Thoracolumbar scoliosis is a curvature of the spine at the junction of the mid back (lower thoracic) and low back (upper lumbar). Thoracolumbar scoliosis can be caused by a variety of reasons but as with all types of scoliosis it is usually idiopathic, about 80 – 90% of the time. According to one recent study… Read More

Scoliosis resolved! This is a direct quote from a radiology report from a local hospital regarding one of our patients with adolescent idiopathic scoliosis (AIS). We are thrilled with this incredible result and to read this radiology report for a very hard-working thirteen-year-old. She has achieved a result spinal surgeons consider “impossible,” as in, “It’s “impossible to… Read More

Cobb angle (some refer to it as Cobb’s angle) is an important aspect of scoliosis to understand. Cobb angle is the basis for scoliosis diagnosis, prognosis and standards of care for treatment. Understanding Cobb angle a little better may help you gain insight and help with the decision-making process for scoliosis treatment. There’s a paper… Read More

When do doctors recommend an MRI for scoliosis? Typically MRIs are diagnosed for patients diagnosed in the juvenile phase (<ten-years-old) or for adolescents experiencing atypical characteristics of idiopathic scoliosis. More specifically, an MRI for scoliosis may be recommended when a patient has numbness, weakness, pain, or an asymmetric loss of reflexes. An MRI can help… Read More

Patients and parents often confuse the measurements that doctors use to evaluate scoliosis, specifically Cobb angle and Scoliometer. These measurements are very different. Both are used by doctors to monitor scoliosis and to determine whether scoliosis is improving (yes, this is possible with the right protocols), maintaining, or getting worse. Hopefully, this post will clarify the ‘degrees of scoliosis’… Read More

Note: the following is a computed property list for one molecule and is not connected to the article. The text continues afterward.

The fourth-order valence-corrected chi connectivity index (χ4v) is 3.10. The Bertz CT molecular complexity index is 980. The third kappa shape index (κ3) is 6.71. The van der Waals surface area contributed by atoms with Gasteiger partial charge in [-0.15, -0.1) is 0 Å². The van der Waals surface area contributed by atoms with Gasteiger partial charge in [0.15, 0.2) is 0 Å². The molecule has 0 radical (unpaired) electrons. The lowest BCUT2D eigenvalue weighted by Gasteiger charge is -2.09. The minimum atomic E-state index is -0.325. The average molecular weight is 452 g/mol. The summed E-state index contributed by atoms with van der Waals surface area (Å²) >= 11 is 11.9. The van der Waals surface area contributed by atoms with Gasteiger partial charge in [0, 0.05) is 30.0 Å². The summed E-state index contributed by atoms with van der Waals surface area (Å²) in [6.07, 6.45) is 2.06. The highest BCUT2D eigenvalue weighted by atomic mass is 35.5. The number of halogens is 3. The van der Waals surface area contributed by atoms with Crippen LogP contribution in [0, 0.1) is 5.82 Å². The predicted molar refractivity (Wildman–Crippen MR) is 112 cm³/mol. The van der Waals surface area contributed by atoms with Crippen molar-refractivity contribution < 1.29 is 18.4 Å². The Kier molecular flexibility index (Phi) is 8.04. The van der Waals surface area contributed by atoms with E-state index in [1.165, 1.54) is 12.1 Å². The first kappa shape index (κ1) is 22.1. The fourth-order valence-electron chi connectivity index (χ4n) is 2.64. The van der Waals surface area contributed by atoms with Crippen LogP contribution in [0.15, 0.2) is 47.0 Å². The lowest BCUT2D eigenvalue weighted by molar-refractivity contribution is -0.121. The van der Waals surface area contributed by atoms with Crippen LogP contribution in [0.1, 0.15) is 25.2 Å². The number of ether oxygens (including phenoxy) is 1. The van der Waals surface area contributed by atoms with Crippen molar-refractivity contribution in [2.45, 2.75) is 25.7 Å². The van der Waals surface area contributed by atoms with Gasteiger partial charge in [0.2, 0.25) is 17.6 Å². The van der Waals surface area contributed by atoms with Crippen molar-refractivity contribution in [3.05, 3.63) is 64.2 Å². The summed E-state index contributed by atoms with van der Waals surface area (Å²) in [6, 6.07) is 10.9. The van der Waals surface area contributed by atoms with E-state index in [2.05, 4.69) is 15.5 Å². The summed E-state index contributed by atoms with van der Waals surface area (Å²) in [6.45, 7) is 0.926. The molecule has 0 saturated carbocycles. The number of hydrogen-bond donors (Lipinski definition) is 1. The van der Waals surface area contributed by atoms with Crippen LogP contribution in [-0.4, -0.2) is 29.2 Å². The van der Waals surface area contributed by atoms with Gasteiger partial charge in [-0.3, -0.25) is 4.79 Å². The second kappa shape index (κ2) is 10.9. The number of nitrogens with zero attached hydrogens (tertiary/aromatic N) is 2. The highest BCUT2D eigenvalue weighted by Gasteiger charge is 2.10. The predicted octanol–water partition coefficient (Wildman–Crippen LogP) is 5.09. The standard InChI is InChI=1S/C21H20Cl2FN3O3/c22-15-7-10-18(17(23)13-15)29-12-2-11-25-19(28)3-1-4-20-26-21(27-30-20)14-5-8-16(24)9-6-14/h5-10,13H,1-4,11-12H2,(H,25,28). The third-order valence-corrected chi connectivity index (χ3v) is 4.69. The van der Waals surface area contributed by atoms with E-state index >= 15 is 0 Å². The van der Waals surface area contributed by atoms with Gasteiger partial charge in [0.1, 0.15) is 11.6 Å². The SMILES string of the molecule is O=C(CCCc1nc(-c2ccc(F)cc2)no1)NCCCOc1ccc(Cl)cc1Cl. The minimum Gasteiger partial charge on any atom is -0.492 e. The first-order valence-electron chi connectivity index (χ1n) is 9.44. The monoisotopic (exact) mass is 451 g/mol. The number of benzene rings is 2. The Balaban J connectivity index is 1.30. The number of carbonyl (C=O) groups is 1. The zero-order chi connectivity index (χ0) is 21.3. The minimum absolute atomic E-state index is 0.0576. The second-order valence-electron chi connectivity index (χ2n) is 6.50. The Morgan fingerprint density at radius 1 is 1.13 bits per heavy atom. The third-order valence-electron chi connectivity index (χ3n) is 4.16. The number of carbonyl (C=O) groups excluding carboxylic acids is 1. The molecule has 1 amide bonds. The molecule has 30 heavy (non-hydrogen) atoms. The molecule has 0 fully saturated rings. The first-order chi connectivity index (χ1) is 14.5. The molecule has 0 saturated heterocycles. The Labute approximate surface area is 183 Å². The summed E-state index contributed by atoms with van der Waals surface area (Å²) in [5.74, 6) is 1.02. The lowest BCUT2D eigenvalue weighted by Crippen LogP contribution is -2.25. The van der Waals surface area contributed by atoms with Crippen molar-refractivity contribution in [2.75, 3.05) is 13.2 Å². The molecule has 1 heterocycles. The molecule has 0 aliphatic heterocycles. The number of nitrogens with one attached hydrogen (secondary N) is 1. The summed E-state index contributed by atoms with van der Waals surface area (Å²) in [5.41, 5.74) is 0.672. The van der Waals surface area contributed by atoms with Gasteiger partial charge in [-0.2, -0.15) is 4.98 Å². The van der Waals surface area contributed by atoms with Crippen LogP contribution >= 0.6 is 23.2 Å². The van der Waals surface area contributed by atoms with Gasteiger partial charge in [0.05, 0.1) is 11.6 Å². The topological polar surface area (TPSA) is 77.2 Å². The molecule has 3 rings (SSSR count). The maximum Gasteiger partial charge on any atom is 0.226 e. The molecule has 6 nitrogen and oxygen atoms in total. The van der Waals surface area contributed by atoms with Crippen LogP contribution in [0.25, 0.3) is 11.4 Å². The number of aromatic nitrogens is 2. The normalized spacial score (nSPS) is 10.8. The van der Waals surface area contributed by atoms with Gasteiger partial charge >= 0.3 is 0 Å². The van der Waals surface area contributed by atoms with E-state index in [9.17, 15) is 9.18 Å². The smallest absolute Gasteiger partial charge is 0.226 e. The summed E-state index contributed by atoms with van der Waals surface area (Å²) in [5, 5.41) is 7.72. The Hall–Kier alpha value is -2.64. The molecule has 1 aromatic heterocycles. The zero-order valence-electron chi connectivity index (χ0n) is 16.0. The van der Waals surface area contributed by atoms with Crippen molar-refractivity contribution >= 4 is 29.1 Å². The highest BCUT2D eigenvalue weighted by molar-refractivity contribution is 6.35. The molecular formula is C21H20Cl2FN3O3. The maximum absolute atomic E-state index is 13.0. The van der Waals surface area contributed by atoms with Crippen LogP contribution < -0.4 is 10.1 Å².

We occasionally see patients that present with scoliosis and leg length discrepancy (LLD). In these cases, scoliosis can be either caused by or exacerbated by a leg length discrepancy. Leg length discrepancy can be either a true discrepancy or as a result of pelvic obliquity. How do you tell if you have a true leg… Read More

Updated: March 11, 2019. Idiopathic scoliosis can appear without warning. Knowing the signs of scoliosis may help you detect an emerging curve so you can take action. Scoliosis is most often diagnosed during adolescence but if you have concerns, for example, due to family history, you may want to begin checking your children prior to… Read More

What Scoliosis 3DC Patients Are Saying

Very Pleased With Progress

“He [orthopedic doctor] said that he doesn’t need to see her for a year.  He continues to be very pleased with [E’s] progress.” Read More

Pain Has Reduced

“After a few months of practice, my lower back pain has reduced, it is really a good news and I am planning my next visit to your office [on my next visit to Massachusetts]” Read More